U.S. Secretary of State John Kerry meets with Cuban Cardinal Jaime Ortega during his historic visit to Havana, Cuba, on August 14, 2015. [State Department photo/ Public Domain]
Your feedback is important to us!
We invite all our readers to share with us their views and comments about this article.
Disclaimer: Comments submitted by third parties on this site are the sole responsibility of the individual(s) whose content is submitted. The Daily Star accepts no responsibility for the content of comment(s), including, without limitation, any error, omission or inaccuracy therein. Please note that your email address will NOT appear on the site.
Alert: If you are facing problems with posting comments, please note that you must verify your email with Disqus prior to posting a comment. follow this link to make sure your account meets the requirements. (http://bit.ly/vDisqus)
Cardinal Jaime Ortega, who oversaw a warming of relations with Cuba's Communist government and played a role in the secret negotiations that led to U.S.-Cuba detente, has stepped down, the Vatican announced Tuesday.He is being replaced as archbishop of Havana by Juan de la Caridad Garcia Rodriguez, the archbishop of the eastern city of Camaguey.Ortega was named Archbishop of Havana in 1981 and oversaw three papal trips to Communist Cuba. He attended seminary in Havana, as part of the first group of Cuban priests who received their entire training inside the country, and was ordained in 1972 . He became archbishop of Camaguey in 2002 and was elected president of the Conference of Catholic Bishops 2006, a post formerly held by Ortega.Ortega was among many Cuban priests sent to military-run agricultural work camps, spending a year beginning in 1966 .Ortega was named bishop for western Pinar del Rio province in 1978 and became archbishop of Havana in November 1981 . But Ortega quietly helped rebuild the church infrastructure around Havana, establishing new parishes and renovating more than 40 churches. In November 1994, Pope John Paul II named Ortega the first cardinal in Cuba in more than three decades -- and the second in the island's history.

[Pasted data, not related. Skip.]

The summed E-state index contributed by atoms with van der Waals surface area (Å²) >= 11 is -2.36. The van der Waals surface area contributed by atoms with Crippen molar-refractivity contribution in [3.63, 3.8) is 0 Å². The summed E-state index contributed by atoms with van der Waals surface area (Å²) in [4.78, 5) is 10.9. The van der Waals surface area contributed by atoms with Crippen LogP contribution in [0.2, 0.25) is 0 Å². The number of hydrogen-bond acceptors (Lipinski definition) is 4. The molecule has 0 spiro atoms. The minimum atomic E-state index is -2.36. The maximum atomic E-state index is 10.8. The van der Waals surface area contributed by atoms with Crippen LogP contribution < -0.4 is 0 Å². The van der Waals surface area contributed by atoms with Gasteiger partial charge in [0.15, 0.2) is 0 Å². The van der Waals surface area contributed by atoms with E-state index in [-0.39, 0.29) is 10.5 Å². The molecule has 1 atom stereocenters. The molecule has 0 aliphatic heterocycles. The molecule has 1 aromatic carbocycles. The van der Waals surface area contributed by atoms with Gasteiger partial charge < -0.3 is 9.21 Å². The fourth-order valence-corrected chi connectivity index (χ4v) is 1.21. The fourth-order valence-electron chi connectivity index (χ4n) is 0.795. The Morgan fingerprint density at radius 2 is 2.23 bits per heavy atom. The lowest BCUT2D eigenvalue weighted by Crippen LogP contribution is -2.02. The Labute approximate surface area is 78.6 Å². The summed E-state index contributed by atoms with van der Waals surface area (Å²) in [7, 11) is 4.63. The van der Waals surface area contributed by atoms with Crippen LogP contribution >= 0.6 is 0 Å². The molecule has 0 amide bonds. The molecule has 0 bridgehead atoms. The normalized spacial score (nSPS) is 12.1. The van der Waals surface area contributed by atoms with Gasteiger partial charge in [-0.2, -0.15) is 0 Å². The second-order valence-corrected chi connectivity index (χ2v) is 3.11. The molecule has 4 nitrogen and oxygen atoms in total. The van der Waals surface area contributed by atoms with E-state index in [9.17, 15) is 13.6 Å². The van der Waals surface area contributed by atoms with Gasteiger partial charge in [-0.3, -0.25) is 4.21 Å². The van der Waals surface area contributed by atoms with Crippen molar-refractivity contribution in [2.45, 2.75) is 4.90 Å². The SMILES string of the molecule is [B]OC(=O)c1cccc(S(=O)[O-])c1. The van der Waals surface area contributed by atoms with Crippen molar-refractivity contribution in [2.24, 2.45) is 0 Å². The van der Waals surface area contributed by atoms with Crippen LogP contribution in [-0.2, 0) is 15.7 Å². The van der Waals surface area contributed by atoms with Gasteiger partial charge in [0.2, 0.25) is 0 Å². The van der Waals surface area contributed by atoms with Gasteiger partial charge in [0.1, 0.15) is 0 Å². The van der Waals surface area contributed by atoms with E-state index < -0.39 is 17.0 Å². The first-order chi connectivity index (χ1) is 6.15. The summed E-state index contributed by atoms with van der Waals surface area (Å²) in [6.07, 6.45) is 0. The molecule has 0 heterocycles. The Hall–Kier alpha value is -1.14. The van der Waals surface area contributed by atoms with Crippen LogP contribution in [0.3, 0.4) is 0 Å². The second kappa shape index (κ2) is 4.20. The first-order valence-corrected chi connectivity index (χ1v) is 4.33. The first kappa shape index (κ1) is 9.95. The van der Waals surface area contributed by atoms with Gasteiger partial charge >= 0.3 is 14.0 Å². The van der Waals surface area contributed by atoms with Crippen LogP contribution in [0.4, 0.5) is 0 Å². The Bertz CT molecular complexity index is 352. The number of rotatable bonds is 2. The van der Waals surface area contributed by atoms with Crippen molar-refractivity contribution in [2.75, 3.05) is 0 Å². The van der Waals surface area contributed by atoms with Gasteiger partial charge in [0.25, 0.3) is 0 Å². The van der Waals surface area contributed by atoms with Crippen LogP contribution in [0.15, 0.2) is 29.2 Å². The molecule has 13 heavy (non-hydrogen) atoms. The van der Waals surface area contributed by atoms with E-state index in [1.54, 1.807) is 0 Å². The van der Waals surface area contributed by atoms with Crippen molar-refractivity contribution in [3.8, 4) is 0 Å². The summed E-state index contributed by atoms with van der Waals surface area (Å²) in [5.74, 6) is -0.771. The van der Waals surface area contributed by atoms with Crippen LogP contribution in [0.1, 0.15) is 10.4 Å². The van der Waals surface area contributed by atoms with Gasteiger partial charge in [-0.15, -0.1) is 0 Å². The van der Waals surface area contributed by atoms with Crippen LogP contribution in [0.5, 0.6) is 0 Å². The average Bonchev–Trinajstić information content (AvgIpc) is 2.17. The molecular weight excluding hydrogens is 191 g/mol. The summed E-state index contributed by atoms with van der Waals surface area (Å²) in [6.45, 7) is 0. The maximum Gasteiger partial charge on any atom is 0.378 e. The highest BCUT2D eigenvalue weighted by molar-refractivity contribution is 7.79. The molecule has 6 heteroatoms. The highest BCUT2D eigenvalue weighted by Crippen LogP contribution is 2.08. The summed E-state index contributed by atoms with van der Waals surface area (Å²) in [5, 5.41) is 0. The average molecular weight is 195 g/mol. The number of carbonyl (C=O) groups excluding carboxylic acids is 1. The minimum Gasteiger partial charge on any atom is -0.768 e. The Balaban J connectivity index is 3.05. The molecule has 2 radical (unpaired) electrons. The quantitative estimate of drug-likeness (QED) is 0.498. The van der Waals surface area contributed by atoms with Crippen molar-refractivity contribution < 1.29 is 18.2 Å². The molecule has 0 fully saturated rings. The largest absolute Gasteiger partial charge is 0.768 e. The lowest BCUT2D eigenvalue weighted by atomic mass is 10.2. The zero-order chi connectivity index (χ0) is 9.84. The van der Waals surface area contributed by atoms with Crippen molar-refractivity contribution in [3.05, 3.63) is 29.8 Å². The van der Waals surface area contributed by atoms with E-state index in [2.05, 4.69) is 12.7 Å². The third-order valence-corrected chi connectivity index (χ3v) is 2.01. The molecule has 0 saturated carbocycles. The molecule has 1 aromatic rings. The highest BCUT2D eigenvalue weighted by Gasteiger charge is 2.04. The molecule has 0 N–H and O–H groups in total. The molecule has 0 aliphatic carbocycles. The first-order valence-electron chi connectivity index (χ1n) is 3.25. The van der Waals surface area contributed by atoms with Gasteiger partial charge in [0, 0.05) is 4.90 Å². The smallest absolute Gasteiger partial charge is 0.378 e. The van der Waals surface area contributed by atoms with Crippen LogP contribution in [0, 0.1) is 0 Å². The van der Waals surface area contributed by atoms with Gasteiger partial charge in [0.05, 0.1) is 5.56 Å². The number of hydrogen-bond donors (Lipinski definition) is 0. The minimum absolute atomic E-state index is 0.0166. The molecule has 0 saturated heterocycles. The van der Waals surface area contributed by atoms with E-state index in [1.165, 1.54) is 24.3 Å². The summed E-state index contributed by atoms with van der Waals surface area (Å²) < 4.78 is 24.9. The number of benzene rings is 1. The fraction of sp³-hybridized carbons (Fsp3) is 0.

FOLLOW THIS ARTICLE